I lament “Crashing the Conservative Party” (January issue). As an undergraduate, I saw the aspects that Mr. Walter employs to stereotype Princeton. These did not change my life. With scholarship across the sciences and humanities, commitment of faculty to look deeply into what one did not question, humility always seeking to learn, Princeton defined education for me. I learned how what is known has failed humanity, and how what new we uncover as novel gives us hope for a better future.
The Founding Fathers were read as brilliantly flawed, struggling to resolve conflicting beliefs, victims of their times, yet somehow wise in that they framed a task for those to come. I doubt that Madison today would encourage professors to establish a “James Madison Program in American Ideals and Institutions.” I think Madison hangs his head in shame that all were and are not yet created equal in America, that he owned slaves and knew that others raped and murdered their slaves, that he would not reject South Carolina’s conditions and politically “die to make slaves free.” Anathema is Princeton regarded as “a premier incubator for right-wing talent” that “mints” individuals who Eric Hoffer’s The True Believer identifies as ideologues and Richard Wranghan’s The Goodness Paradox makes despots.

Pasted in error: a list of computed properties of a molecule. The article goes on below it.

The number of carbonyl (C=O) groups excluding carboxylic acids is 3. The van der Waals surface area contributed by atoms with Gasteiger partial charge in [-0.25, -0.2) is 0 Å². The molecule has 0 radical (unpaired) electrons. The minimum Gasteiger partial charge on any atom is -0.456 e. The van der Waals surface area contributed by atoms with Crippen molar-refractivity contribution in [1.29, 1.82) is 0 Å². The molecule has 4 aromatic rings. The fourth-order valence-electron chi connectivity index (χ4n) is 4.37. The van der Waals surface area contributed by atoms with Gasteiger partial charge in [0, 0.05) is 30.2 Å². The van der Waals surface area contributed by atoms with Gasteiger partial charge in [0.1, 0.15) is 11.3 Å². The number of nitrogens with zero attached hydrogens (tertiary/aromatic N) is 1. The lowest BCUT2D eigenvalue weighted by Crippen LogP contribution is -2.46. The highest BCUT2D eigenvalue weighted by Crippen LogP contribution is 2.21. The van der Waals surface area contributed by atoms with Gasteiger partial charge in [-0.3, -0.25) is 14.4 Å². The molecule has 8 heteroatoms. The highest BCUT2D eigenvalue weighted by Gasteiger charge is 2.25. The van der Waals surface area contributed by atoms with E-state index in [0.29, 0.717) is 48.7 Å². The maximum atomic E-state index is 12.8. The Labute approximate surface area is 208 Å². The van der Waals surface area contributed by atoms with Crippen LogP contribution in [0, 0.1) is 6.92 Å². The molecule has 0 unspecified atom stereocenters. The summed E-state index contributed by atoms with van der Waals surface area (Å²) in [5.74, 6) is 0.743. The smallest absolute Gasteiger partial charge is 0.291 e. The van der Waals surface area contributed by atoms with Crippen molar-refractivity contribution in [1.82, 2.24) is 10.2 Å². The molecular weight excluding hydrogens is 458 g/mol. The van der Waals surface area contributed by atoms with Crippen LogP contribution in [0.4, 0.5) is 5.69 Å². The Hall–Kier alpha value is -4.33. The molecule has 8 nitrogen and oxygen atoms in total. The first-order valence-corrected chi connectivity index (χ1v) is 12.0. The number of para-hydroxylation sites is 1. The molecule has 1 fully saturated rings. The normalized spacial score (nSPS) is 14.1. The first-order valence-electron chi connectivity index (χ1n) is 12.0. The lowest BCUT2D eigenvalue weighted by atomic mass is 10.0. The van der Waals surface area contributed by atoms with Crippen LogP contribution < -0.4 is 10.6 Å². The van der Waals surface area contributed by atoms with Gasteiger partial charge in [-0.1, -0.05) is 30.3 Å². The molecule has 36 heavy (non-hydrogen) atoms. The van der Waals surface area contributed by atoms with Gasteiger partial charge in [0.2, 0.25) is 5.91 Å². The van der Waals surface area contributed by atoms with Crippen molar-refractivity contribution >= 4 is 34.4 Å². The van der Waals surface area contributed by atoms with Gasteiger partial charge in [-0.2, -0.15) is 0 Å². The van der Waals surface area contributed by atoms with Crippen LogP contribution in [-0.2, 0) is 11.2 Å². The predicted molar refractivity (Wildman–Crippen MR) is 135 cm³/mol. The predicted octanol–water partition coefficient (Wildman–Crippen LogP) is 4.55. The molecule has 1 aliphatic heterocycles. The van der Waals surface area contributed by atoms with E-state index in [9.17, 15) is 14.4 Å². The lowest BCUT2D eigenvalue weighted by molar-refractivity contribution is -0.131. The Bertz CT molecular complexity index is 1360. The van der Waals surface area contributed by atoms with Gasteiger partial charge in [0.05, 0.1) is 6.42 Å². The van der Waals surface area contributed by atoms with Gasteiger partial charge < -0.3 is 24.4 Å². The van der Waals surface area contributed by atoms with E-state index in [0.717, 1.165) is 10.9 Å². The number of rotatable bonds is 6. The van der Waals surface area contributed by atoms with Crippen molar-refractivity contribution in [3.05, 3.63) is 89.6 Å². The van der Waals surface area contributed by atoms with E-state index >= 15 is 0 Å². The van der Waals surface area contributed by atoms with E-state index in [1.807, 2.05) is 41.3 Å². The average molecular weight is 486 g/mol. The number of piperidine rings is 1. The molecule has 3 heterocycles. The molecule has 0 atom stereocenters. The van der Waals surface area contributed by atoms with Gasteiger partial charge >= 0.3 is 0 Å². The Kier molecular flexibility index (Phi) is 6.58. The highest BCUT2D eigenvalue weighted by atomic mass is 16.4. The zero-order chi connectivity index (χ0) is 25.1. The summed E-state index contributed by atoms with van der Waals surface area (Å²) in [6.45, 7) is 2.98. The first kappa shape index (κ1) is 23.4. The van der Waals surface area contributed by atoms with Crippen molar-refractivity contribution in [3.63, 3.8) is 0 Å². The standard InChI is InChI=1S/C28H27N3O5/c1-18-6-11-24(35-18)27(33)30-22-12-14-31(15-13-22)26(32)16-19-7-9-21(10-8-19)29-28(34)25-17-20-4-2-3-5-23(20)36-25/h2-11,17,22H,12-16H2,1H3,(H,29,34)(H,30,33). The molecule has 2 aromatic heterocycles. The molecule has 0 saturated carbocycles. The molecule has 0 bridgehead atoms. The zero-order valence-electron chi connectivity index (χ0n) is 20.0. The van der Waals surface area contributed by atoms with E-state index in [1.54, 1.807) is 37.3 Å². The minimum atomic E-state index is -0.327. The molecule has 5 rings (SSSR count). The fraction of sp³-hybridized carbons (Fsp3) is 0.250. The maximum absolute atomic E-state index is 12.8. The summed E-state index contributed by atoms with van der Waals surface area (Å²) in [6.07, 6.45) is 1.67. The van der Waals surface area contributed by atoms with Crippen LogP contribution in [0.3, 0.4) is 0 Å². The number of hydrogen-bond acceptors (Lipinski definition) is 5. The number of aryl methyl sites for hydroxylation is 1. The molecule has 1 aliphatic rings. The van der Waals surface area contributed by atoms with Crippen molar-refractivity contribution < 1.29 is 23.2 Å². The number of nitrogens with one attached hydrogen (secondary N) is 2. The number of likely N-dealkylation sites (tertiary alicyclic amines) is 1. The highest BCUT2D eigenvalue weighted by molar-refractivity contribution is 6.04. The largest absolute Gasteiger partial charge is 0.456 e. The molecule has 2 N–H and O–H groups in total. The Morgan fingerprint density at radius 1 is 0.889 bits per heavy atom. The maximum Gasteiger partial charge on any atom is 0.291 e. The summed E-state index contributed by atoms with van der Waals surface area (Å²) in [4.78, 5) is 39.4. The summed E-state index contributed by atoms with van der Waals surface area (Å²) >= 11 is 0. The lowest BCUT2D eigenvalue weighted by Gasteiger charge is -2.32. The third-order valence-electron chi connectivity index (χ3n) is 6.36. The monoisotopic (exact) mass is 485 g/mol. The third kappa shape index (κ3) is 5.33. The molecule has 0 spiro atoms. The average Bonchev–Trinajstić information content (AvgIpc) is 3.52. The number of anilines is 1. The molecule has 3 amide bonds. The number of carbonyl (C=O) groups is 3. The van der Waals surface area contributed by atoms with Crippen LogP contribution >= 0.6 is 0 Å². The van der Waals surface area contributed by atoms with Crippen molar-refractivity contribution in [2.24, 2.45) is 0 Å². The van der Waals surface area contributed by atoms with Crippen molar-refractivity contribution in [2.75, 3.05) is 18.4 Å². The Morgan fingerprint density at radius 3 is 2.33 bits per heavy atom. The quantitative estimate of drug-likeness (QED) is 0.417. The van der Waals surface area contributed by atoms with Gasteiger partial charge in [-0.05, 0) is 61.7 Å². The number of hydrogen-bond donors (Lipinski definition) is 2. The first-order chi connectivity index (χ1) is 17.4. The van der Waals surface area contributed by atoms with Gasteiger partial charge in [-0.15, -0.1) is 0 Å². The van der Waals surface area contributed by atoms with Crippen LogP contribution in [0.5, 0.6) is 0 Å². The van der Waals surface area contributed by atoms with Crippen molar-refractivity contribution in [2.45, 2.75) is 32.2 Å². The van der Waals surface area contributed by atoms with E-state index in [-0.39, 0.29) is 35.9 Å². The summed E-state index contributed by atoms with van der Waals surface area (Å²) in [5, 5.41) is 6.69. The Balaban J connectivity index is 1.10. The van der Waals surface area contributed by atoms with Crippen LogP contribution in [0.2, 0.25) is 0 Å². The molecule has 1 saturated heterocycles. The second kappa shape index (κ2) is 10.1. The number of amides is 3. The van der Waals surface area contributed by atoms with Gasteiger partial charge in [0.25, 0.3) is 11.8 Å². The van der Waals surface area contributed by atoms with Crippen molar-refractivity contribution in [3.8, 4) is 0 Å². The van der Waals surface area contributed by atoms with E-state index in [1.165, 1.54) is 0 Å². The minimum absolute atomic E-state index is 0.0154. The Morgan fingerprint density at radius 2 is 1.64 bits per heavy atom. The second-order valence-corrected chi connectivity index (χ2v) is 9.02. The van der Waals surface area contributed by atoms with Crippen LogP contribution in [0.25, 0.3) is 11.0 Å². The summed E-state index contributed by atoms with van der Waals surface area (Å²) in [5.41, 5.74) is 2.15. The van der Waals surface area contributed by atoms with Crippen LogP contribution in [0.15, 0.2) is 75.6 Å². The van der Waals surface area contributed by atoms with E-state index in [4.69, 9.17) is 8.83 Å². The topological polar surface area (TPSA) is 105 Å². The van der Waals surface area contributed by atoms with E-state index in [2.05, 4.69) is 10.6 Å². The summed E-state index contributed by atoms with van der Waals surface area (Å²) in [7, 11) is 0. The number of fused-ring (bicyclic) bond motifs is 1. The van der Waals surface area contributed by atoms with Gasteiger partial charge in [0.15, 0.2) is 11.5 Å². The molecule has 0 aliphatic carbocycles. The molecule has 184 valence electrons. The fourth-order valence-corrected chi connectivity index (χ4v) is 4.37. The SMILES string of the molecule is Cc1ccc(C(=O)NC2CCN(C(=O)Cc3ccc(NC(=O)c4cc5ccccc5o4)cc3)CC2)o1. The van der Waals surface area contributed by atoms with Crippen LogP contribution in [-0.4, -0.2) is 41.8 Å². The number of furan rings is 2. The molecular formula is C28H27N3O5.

Walter F. Murphy’s essay “Remembering Alpheus Mason” (PAW, Dec. 1997, pp. 55-56) speaks eloquently for the liberal arts educational tradition now imperiled if not lost at Princeton. An education does not tolerate or teach ideologies, left and right, that warp, not free, young minds to think.